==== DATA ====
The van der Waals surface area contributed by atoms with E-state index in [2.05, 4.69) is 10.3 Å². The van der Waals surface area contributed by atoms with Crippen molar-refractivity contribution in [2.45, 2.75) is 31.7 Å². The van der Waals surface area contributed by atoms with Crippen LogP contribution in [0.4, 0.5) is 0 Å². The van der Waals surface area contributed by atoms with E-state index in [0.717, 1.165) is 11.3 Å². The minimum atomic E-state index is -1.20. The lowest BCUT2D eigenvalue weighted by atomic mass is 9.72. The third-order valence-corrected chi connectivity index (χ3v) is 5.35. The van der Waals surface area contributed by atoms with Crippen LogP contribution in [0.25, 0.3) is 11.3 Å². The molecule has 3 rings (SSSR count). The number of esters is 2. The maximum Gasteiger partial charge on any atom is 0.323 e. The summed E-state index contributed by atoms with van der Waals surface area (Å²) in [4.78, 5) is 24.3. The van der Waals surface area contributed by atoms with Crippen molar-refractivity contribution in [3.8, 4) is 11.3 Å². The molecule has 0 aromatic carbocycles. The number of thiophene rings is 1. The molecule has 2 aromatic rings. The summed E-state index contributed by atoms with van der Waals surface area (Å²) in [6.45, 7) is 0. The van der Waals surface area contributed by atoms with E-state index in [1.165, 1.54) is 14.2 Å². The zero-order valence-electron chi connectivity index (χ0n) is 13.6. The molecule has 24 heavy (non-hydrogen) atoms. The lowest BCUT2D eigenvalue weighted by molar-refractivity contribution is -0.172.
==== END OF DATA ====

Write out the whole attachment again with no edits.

The van der Waals surface area contributed by atoms with E-state index in [2.05, 4.69) is 10.3 Å². The van der Waals surface area contributed by atoms with Crippen molar-refractivity contribution in [2.45, 2.75) is 31.7 Å². The van der Waals surface area contributed by atoms with Crippen LogP contribution in [0.4, 0.5) is 0 Å². The van der Waals surface area contributed by atoms with E-state index in [0.717, 1.165) is 11.3 Å². The minimum atomic E-state index is -1.20. The lowest BCUT2D eigenvalue weighted by atomic mass is 9.72. The third-order valence-corrected chi connectivity index (χ3v) is 5.35. The van der Waals surface area contributed by atoms with Crippen LogP contribution in [0.25, 0.3) is 11.3 Å². The molecule has 3 rings (SSSR count). The number of esters is 2. The maximum Gasteiger partial charge on any atom is 0.323 e. The summed E-state index contributed by atoms with van der Waals surface area (Å²) in [4.78, 5) is 24.3. The van der Waals surface area contributed by atoms with Crippen molar-refractivity contribution in [3.8, 4) is 11.3 Å². The molecule has 0 aromatic carbocycles. The number of thiophene rings is 1. The molecule has 2 aromatic rings. The summed E-state index contributed by atoms with van der Waals surface area (Å²) in [6.45, 7) is 0. The van der Waals surface area contributed by atoms with E-state index in [1.165, 1.54) is 14.2 Å². The zero-order valence-electron chi connectivity index (χ0n) is 13.6. The molecule has 24 heavy (non-hydrogen) atoms. The lowest BCUT2D eigenvalue weighted by molar-refractivity contribution is -0.172.